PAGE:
Initial Clinical Experience With the Jarvik 2000 Implantable Axial-Flow Left Ventricular Assist System
In this issue of Circulation, Frazier et al1 report their initial clinical experience with the Jarvik 2000 implantable axial-flow left ventricular (LV) assist system. This report is gratifying to me for several reasons. First, I have been involved in the development of devices to replace or assist the failing heart since the 1960s.2 I am also proud that the initial clinical work with this device was spearheaded by my colleague, Bud Frazier, who has worked tirelessly in this field since he was a medical student. Most important, however, is that this work gives hope to the 1 million patients with NYHA class III or IV heart failure who either die or suffer significant morbidity from their disease every year.3 New medications have helped delay the inevitable for some patients; however, a cure for chronic heart failure remains elusive. As heart failure worsens, medications become ineffective in treating the low contractility and pulmonary venous stasis that result from the increased dilatation of the heart. For patients with serious heart failure, the only hope is to unload the ventricle and augment the failing heart’s inadequate blood delivery. The Jarvik 2000 can do just that.
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The Jarvik 2000 works differently than many other left ventricular assist devices (LVADs). Most of the LVADs currently in use were created as a result of an initiative by the National Heart, Lung, and Blood Institute (NHLBI) to develop a totally implantable long-term heart assist system. In 19774 and 1980,5 requests for proposals (RFPs) ultimately resulted in the first generation of all pulsatile blood pumps now used in clinical practice. These RFPs called for an LVAD capable of pumping up to 10 L/min of flow. At that time, it was thought that flow needed to be physiological, ie, fully pulsatile, to protect and enhance end-organ function. The very early clinical LVADs were associated with a number of complications, including hemolysis, infection, and patient discomfort. These problems have largely been overcome in the newer versions of the pumps. Special blood-contacting surfaces and highly engineered construction decreased the incidence of hemolysis and thrombosis. Electrical pumps eliminated the need for the cumbersome pneumatic power sources, which kept patients from returning even to a semblance of normal life. New implantation techniques have decreased the incidence of infection, as has changing the location of the driveline exit site—particularly in the HeartMate, the most commonly used of these devices. Since their clinical introduction, pulsatile LVADs have proved themselves in thousands of cases as bridges to transplantation. More recently, they have been used as a means to rest the heart until ventricular function improves6 as well as for destination therapy.7 Why then do we need yet another assist device?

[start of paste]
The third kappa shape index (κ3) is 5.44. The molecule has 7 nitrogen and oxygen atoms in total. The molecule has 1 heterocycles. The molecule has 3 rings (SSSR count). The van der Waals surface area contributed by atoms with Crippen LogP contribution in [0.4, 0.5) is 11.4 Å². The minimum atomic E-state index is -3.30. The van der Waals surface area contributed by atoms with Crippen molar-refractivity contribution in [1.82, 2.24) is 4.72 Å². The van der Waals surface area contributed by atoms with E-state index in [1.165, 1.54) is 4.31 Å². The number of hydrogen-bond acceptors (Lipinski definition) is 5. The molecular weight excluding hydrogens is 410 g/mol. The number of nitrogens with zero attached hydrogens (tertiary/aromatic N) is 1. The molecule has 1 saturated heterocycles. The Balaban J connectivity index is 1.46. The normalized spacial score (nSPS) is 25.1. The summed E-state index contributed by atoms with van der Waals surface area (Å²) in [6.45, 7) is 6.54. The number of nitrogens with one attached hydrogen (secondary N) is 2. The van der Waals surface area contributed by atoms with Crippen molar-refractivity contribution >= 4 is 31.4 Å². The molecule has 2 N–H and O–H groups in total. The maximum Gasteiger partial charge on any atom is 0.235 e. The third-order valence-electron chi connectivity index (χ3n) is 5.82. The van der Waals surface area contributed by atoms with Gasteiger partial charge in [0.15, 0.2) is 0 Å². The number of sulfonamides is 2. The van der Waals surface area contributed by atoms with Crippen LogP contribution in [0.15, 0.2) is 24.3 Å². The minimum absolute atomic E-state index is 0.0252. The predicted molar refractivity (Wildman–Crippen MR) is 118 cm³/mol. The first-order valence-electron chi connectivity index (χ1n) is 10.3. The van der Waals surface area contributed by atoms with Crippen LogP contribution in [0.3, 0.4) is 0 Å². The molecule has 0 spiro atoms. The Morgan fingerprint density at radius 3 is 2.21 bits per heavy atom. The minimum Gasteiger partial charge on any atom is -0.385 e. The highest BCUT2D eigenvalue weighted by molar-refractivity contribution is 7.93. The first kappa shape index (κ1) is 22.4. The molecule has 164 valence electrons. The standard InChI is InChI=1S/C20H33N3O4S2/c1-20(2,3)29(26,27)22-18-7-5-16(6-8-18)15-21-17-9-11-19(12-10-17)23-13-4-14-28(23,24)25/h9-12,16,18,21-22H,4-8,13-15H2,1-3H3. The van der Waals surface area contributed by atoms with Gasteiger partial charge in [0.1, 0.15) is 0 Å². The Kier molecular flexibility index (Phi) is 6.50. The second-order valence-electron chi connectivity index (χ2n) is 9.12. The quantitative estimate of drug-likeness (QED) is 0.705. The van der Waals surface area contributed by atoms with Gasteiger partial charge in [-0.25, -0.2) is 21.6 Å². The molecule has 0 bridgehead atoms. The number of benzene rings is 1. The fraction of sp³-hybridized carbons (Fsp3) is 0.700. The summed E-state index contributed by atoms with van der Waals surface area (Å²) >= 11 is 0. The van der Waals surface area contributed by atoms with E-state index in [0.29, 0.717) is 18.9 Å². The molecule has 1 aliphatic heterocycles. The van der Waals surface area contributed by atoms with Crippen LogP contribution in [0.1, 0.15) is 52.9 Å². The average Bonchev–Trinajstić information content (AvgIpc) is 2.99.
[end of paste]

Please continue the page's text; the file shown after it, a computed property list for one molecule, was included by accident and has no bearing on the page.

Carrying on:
The successful clinical trial of the Hemopump in 19888 proved that it was possible to support the circulation with an axial-flow (or continuous-flow) pump. The advantages were obvious. Continuous-flow pumps can be made much smaller than pulsatile pumps, they can function without a compliance chamber, and they offered the real possibility of being totally implantable. Thus, in 1994, an RFP (“Innovative Ventricular Assist Systems”9) was issued for the development of innovative LVAD technologies. At that time, the Jarvik 2000 axial flow pump was already under development in our laboratories. The project had begun in 1989 through the collaboration of Dr Frazier and Dr Robert Jarvik and with internal funding. In 1994, the Texas Heart Institute and its engineering partners received 1 of the 6 awarded contracts from the RFP.
The Jarvik 2000 is an intraventricular pump, which makes it different from the other axial flow devices under development. Early in its development, Dr Frazier suggested keeping the pump inside the heart, which he felt would eliminate a number of potential problems, including inlet graft kinking, thrombosis, and pannus formation in the inlet graft, and inlet obstruction by the septum or lateral wall of the heart. In addition, intraventricular placement would avoid the altered rheology of negative pressures (suction) on the blood. Like other axial-flow devices, the Jarvik 2000 is small, which makes it available for more patients than its larger pulsatile cousins, including small women and children. In addition, the Jarvik 2000 can be implanted through a left thoracotomy, with or without cardiopulmonary bypass. Although it is not currently powered transcutaneously, this should not be difficult to accomplish with the technology available today. The Jarvik 2000, however, is not the indicated device for every patient with heart failure who needs mechanical circulatory support. Like pulsatile LVADs and the total artificial heart, the Jarvik 2000 gives physicians another means of treating serious heart failure.